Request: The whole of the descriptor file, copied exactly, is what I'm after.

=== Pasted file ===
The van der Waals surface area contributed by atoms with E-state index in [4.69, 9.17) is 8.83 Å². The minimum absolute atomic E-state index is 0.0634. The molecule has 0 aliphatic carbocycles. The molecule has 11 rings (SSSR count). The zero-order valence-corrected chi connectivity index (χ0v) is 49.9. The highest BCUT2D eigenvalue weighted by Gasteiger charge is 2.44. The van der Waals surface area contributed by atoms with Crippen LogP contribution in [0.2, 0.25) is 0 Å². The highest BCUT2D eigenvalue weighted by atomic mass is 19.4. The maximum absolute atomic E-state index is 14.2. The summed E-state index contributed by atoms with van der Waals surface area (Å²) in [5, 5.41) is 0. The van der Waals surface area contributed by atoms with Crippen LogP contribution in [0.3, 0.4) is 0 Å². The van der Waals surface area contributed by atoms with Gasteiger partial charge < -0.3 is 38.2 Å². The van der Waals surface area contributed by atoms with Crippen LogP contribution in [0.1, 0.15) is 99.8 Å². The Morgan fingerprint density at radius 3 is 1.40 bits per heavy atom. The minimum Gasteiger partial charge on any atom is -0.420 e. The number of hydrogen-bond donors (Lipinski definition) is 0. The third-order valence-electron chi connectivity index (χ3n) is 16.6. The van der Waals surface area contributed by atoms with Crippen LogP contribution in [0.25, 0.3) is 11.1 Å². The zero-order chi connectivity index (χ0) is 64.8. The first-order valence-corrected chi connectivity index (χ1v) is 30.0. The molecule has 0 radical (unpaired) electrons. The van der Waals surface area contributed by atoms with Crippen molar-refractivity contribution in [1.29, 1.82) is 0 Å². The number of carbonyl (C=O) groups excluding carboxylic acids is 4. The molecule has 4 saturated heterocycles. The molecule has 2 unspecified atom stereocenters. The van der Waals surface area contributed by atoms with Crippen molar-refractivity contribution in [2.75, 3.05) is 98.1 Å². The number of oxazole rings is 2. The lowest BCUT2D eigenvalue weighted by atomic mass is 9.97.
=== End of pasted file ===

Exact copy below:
The van der Waals surface area contributed by atoms with E-state index in [4.69, 9.17) is 8.83 Å². The minimum absolute atomic E-state index is 0.0634. The molecule has 0 aliphatic carbocycles. The molecule has 11 rings (SSSR count). The zero-order valence-corrected chi connectivity index (χ0v) is 49.9. The highest BCUT2D eigenvalue weighted by Gasteiger charge is 2.44. The van der Waals surface area contributed by atoms with Crippen LogP contribution in [0.2, 0.25) is 0 Å². The highest BCUT2D eigenvalue weighted by atomic mass is 19.4. The maximum absolute atomic E-state index is 14.2. The summed E-state index contributed by atoms with van der Waals surface area (Å²) in [5, 5.41) is 0. The van der Waals surface area contributed by atoms with Crippen LogP contribution in [0.3, 0.4) is 0 Å². The van der Waals surface area contributed by atoms with Gasteiger partial charge < -0.3 is 38.2 Å². The van der Waals surface area contributed by atoms with Crippen LogP contribution in [0.1, 0.15) is 99.8 Å². The Morgan fingerprint density at radius 3 is 1.40 bits per heavy atom. The minimum Gasteiger partial charge on any atom is -0.420 e. The number of hydrogen-bond donors (Lipinski definition) is 0. The third-order valence-electron chi connectivity index (χ3n) is 16.6. The van der Waals surface area contributed by atoms with Crippen LogP contribution in [0.25, 0.3) is 11.1 Å². The zero-order chi connectivity index (χ0) is 64.8. The first-order valence-corrected chi connectivity index (χ1v) is 30.0. The molecule has 0 radical (unpaired) electrons. The van der Waals surface area contributed by atoms with Crippen molar-refractivity contribution in [1.29, 1.82) is 0 Å². The number of carbonyl (C=O) groups excluding carboxylic acids is 4. The molecule has 4 saturated heterocycles. The molecule has 2 unspecified atom stereocenters. The van der Waals surface area contributed by atoms with Crippen molar-refractivity contribution in [2.75, 3.05) is 98.1 Å². The number of oxazole rings is 2. The lowest BCUT2D eigenvalue weighted by atomic mass is 9.97.